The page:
Browsing by Author "McDowell, Stanley W.J."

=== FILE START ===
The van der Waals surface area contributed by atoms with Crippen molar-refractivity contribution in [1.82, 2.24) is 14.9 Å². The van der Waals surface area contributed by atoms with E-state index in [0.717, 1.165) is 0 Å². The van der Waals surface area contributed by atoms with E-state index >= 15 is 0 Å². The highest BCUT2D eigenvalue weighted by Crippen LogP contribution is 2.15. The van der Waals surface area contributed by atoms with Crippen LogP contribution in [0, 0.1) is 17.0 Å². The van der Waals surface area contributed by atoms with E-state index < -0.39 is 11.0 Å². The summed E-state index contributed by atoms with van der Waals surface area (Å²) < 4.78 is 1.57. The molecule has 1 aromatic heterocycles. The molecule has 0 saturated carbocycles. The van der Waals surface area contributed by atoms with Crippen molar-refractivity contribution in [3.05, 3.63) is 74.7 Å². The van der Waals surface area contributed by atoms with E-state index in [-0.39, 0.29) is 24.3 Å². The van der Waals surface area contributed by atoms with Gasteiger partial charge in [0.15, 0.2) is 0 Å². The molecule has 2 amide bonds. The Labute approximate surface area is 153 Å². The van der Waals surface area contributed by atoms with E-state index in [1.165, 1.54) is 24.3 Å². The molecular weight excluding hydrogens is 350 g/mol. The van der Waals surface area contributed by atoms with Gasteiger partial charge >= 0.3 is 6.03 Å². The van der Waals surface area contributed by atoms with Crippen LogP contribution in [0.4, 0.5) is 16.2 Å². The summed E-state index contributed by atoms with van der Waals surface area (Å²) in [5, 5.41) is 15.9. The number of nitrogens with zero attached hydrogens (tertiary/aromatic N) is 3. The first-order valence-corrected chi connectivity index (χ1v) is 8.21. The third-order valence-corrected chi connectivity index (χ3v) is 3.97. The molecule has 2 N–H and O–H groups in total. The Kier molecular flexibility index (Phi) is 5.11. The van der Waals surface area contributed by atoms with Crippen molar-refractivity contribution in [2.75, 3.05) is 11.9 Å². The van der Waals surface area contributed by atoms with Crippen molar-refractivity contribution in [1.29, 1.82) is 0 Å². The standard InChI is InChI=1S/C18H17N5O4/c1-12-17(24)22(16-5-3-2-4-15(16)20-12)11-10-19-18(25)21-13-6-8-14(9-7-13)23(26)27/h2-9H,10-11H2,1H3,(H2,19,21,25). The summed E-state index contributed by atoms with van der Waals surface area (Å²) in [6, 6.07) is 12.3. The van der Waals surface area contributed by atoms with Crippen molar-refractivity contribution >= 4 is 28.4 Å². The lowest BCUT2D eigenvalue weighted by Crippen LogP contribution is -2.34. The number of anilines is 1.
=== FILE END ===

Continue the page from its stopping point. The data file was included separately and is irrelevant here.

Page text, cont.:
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ItemAn analysis of effects of heterozygosity in dairy cattle for bovine tuberculosis resistance(Wiley, 2018-01-24) Tsairidou, S.; Allen, Adrian; Pong-Wong, R.; McBride, S.H.; Wright, D.M.; Matika, O.; Pooley, C.M.; McDowell, Stanley W.J.; Glass, E.J.; Skuce, Robin A.; Bishop, S.C.; Woolliams, J.A.Genetic selection of cattle more resistant to bovine tuberculosis (bTB) may offer a complementary control strategy. Hypothesising underlying non-additive genetic variation, we present an approach using genome-wide high density markers to identify genomic loci with dominance effects on bTB resistance and to test previously published regions with heterozygote advantage in bTB. Our data comprised 1151 Holstein–Friesian cows from Northern Ireland, confirmed bTB cases and controls, genotyped with the 700K Illumina BeadChip. Genome-wide markers were tested for associations between heterozygosity and bTB status using marker-based relationships. Results were tested for robustness against genetic structure, and the genotypic frequencies of a significant locus were tested for departures from Hardy-Weinberg equilibrium. Genomic regions identified in our study and in previous publications were tested for dominance effects. Genotypic effects were estimated through ASReml mixed models. A SNP (rs43032684) on chromosome 6 was significant at the chromosome-wide level, explaining 1.7% of the phenotypic variance. In the controls, there were fewer heterozygotes for rs43032684 (P < 0.01) with the genotypic values suggesting that heterozygosity confers a heterozygote disadvantage. The region surrounding rs43032684 had a significant dominance effect (P < 0.01). SNP rs43032684 resides within a pseudogene with a parental gene involved in macrophage response to infection and within a copy-number-variation region previously associated with nematode resistance. No dominance effect was found for the region on chromosome 11, as indicated by a previous candidate region bTB study. These findings require further validation with large-scale data. ItemBovine tuberculosis visible lesions in cattle culled during herd breakdowns: the effects of individual characteristics, trade movement and co-infection(Springer, 2017-12) Byrne, Andrew W.; Graham, Jordon; Brown, Craig; Donaghy, Aoibheann; Guelbenzu Gonzalo, Maria; McNair, James; Skuce, Robin A.; Allen, Adrian; McDowell, Stanley W.J.Background: Bovine tuberculosis (bTB), caused by Mycobacterium bovis, remains a significant problem for livestock industries in many countries worldwide including Northern Ireland, where a test and slaughter regime has utilised the Single Intradermal Comparative Cervical Tuberculin (SICCT) test since 1959. We investigated the variation in post-mortem confirmation based on bTB visible lesion (VL) presence during herd breakdowns using two model suites. We investigated animal-level characteristics, while controlling for herd-level factors and clustering. We were interested in potential impacts of concurrent infection, and therefore we assessed whether animals with evidence of liver fluke infection (Fasciola hepatica; post-mortem inspection), M. avium reactors (animals with negative M. bovis-avium (b-a) tuberculin reactions) or Bovine Viral Diarrhoea Virus (BVDV; RT-PCR tested) were associated with bTB confirmation. Results: The dataset included 6242 animals removed during the 14 month study period (2013–2015). bTB-VL presence was significantly increased in animals with greater b-a reaction size at the disclosing SICCT test (e.g. b-a = 5- 9 mm vs. b-a = 0 mm, adjusted Odds ratio (aOR): 14.57; p < 0.001). M. avium reactor animals (b-a < 0) were also significantly more likely to disclose VL than non-reactor animals (b-a = 0; aOR: 2.29; p = 0.023). Animals had a greater probability of exhibiting lesions with the increasing number of herds it had resided within (movement; logherds: aOR: 2.27–2.42; p < 0.001), if it had an inconclusive penultimate test result (aOR: 2.84–3.89; p < 0.001), and with increasing time between tests (log-time; aOR: 1.23; p = 0.003). Animals were less likely to have VL if they were a dairy breed (aOR: 0.79; p = 0.015) or in an older age-class (e.g. age-quartile 2 vs. 4; aOR: 0.65; p < 0.001). Liver fluke or BVDV variables were not retained in either multivariable model as they were non-significantly associated with bTB-VL status (p > 0.1). Conclusions: Our results suggest that neither co-infection of liver fluke nor BVDV had a significant effect on the presence of VLs in this high-risk cohort. M. avium tuberculin reactors had a significantly increased risk of disclosing with a bTB lesion, which could be related to the impact of co-infection with M. avium subsp. paratuberculosis (MAP) affecting the performance of the SICCT however further research in this area is required. Movements, test history, breed and age were important factors influencing confirmation in high-risk animals. ItemA new phylodynamic model of Mycobacterium bovis transmission in a multi-host system uncovers the role of the unobserved reservoir(Public Library of Science, 2021-06-25) O'Hare, Anthony; Balaz, Daniel; Wright, David M.; McCormick, Carl; McDowell, Stanley W.J.; Trewby, Hannah; Skuce, Robin A.; Kao, Rowland r.For single host pathogens, pathogen genetic data have been transformative for understanding the transmission and control of many diseases, particuarly rapidly evolving RNA viruses. However garnering similar insights where pathogens are multi-host is more challenging, particularly when the evolution of the pathogen is slower and pathogen sampling often heavily biased. This is the case for Mycobacterium bovis, the causative agent of bovine Tuberculosis (bTB) and for which the Eurasian badger plays an as yet poorly understood role in transmission and spread. Here we have developed a computational model that incorporates M. bovis genetic data from cattle only with a highly abstracted model of an unobserved reservoir. Our research shows that a model in which the reservoir does not contribute to pathogen diversity, but is a source of infection in spatially localised areas around each farm, better describes the patterns of outbreaks observed in a population-level sample of a single M. bovis genotype in Northern Ireland over a period of 15 years, compared to models in which either the reservoir has no role, disease spread is spatially extensive, or where they generate considerable diversity on their own. While this reservoir model is not explicitly a model of badgers, its characteristics are consistent with other data that would suggest a reservoir consisting of infected badgers that contribute substantially to cattle infection, but could not maintain disease on their own.